The country is akin to a train and its diverse people, drivers and passengers aboard it. The train is on course an unforgiving, long and winding route headed to a destination called transformation. And for it to arrive safely and on time, there has to be cohesion amongst the people – white, black, coloured and Indians. Sadly, this is an ingredient that has been noticeably missing in the country’s transformation enterprise.
It is just inexcusable that the word ‘transformation’ is treated as a swearword by some sections of our society, forbidden in some board rooms, living rooms and no go area forums. At its mere mention, some duck for cover fearing that someone might be on a mission to usurp their means of existence.
To an extent degree their attitude can be exonerated.
The fear might arise from the misinterpretation of transformation core objectives. It could be that transformation is misconstrued as a means of vengeance to settle old scores from the apartheid era.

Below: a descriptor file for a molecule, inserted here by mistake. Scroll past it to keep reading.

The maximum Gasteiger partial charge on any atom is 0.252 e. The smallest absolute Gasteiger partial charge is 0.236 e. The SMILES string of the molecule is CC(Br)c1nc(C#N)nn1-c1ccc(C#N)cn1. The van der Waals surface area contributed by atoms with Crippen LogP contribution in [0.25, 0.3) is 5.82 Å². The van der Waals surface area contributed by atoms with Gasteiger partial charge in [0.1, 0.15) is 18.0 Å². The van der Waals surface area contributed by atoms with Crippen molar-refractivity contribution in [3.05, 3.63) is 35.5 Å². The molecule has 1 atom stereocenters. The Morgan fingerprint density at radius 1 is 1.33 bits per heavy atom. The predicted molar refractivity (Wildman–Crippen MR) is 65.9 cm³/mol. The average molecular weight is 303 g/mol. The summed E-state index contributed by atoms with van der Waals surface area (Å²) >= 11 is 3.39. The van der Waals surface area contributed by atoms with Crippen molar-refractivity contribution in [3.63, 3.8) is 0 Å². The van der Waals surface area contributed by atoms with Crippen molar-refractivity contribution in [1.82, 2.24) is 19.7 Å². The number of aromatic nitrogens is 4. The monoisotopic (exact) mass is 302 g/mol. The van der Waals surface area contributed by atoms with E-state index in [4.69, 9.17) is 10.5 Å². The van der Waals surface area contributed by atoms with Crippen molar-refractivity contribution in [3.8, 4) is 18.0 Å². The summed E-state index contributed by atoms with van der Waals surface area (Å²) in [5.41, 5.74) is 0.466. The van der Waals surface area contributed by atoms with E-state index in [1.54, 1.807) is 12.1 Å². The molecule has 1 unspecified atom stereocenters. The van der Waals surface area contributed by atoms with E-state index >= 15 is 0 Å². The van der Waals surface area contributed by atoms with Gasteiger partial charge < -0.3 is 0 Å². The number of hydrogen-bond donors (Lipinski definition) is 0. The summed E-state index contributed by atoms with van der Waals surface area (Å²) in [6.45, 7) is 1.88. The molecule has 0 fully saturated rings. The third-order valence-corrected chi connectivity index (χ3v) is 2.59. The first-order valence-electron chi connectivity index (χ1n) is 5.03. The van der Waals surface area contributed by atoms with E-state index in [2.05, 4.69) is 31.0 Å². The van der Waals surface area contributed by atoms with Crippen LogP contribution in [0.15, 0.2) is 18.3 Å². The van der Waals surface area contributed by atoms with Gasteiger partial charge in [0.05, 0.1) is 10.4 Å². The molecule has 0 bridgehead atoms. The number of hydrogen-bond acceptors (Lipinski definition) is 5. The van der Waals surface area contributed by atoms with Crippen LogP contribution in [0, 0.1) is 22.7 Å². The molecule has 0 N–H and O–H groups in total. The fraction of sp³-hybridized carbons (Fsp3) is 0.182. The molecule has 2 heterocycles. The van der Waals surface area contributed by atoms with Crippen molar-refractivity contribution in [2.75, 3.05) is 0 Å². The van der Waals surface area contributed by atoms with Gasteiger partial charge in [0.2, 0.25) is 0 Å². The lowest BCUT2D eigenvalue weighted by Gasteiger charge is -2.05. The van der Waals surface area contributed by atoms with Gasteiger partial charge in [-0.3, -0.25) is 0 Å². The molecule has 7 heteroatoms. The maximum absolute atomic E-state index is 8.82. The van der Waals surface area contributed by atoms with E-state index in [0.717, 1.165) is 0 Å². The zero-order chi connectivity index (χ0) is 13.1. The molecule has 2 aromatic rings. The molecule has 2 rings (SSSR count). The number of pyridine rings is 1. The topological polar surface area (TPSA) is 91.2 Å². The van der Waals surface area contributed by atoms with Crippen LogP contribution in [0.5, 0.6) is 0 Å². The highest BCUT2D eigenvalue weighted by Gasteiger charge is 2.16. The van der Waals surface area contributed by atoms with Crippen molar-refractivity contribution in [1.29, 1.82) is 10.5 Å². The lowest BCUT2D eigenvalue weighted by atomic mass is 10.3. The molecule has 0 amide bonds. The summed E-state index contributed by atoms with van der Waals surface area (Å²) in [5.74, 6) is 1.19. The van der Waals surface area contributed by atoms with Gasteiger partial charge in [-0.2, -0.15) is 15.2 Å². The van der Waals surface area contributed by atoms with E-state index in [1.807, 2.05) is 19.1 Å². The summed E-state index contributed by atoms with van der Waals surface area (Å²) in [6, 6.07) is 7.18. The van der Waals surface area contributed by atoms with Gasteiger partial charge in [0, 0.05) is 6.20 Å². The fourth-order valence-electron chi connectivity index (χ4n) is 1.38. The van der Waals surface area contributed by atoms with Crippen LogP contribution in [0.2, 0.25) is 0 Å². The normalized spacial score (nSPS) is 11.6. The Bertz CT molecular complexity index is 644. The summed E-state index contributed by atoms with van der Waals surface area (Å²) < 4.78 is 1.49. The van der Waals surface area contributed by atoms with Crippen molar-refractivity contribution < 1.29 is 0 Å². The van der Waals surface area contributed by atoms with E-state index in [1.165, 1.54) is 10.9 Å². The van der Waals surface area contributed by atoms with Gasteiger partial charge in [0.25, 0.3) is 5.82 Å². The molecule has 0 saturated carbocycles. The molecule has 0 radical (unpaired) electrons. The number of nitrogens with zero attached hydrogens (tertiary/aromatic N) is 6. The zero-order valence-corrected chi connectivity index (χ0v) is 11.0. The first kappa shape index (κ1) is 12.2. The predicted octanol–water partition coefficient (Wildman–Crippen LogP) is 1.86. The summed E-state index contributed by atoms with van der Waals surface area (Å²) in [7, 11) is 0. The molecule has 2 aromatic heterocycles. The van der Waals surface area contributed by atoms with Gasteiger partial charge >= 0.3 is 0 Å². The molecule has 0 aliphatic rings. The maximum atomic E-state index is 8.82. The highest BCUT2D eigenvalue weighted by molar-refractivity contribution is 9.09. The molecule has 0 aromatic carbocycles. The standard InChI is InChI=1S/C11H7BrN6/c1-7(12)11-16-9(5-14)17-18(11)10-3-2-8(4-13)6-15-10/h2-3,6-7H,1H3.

However, some should not plead memory loss and claim ignorance of the glaring economic disparity that the system of apartheid perpetuated. Owing to the system, South Africa is ranked amongst the world’s most unequal countries.
As a result, opponents of transformation cannot pretend to be living on a different planet. They are in the same South Africa as the rest (previously disadvantaged). Though they seek the refuge in their cocoons, the problem affecting others equally affects them just like the social upheavals that might surface.
No doubt, the most sensible approach is fostering a favourable environment where businesses skills can flourish and South Africa’s diverse people would partake equally. Is there a more efficient way than achieving economic transformation through availing requisite skills to various groups of previous disadvantaged, preferential procurement and recruitment to set the country towards parity?